Research - Military

Sexual Assault and Sexual Harassment in the U.S. Military: Top-Line Estimates for Active-Duty Service Members from the 2014 RAND Military Workplace Study

National Defense Research Institute, Andrew R. Morral, Kristie L. Gore, Terry L. Schell, Lisa H. Jaycox, Bonnie Ghosh-Dastidar, Coreen Farris, Robin Beckman, Barbara Bicksler, Q Burkhart, Jennifer Hawes-Dawson, Marc N. Elliott, Caroline Batka, Jeffrey Hiday, Dean Kilpatrick, Stephan Kistler, Craig Martin, Amy Grace Peele, Amy Street, Terri Tanielian, Mark E. Totten and Kayla M. Williams. Santa Monica, CA: RAND Corporation, 2014.

This Rand study explored sexual assault, sexual harassment and gender discrimination among US military personnel. They explored how stigma impacted reporting rates and individuals’ willingness and ability to access support.

  • – Estimated 26 Percent of Active-Duty Women and 7 Percent of Active-Duty Men Experienced Sexual Harassment or Gender Discrimination in the Past Year
  • – 4.9 percent of active-duty women and 1 percent of active-duty men experienced one or more sexual assaults in the previous year

Read report here. 

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The stigma of mental health problems and other barriers to care in the UK Armed Forces

Iversen, A. C., van Staden, L., Hughes, J. H., Greenberg, N., Hotopf, M., Rona, R. J. & Fear, N. T. (2011). BMC health services research, 11(1), 31.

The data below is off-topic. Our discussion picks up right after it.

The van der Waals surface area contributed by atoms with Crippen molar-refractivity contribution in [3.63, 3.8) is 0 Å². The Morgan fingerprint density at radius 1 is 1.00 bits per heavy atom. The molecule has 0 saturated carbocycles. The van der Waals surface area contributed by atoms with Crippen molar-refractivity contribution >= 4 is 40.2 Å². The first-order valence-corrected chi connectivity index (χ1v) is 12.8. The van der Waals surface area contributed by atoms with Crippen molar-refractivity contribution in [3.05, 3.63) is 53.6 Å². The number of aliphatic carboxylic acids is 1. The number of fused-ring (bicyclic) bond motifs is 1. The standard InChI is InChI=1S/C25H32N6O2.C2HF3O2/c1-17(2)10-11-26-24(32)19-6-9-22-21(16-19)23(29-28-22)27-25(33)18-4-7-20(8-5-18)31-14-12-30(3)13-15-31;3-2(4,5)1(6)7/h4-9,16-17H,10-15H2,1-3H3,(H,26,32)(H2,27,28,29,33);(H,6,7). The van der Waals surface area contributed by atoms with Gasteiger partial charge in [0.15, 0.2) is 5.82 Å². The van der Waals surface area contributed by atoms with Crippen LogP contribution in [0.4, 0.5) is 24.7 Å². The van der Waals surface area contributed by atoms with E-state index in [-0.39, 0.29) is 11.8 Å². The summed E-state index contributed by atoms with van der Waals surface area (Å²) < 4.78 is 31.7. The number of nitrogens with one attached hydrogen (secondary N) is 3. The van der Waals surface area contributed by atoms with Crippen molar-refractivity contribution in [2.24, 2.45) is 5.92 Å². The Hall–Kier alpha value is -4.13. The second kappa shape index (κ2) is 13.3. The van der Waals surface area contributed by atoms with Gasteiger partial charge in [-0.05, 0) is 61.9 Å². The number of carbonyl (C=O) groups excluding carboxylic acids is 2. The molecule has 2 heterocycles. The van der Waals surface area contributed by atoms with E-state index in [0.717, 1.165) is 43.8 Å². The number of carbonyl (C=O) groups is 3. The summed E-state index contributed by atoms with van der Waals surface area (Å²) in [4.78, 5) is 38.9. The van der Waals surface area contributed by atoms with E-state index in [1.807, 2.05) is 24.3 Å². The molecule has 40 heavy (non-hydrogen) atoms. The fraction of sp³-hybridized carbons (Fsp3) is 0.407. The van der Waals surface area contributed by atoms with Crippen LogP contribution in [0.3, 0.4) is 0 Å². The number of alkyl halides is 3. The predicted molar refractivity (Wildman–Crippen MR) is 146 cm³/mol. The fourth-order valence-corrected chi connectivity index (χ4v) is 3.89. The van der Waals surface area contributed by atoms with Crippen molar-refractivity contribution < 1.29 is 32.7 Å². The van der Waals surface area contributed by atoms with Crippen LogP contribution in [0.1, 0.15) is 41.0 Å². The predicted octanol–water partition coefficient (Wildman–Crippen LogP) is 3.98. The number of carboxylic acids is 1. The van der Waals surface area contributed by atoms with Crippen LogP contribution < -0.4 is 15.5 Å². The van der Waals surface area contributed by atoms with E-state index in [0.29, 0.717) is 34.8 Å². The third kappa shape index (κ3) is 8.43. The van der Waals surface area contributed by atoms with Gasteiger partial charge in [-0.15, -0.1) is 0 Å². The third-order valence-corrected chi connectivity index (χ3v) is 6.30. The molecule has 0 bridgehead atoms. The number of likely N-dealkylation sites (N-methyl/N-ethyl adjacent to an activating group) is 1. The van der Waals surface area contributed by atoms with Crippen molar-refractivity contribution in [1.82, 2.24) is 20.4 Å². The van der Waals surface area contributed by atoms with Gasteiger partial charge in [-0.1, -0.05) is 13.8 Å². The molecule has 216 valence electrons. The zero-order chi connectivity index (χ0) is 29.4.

Despite recent efforts to de-stigmatize mental disorders in the military, anticipated stigma and practical barriers to consulting stand in the way of access to care for some Service personnel. Read article here.

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Do stigma and other perceived barriers to mental health care differ across Armed Forces?

Gould, M., Adler, A., Zamorski, M., Castro, C., Hanily, N., Steele, N. & Greenberg, N. (2010). Journal of the Royal Society of Medicine, 103(4), 148-156.
Barriers to care continue to be a major issue for service personnel within Western military forces. Although there are policy, procedural and cultural differences between Armed Forces, the nations studied appear to share some similarities in terms of perceived stigma and barriers to psychological care. Further research to understand reporting patterns and subgroup differences is proposed. Read article here.

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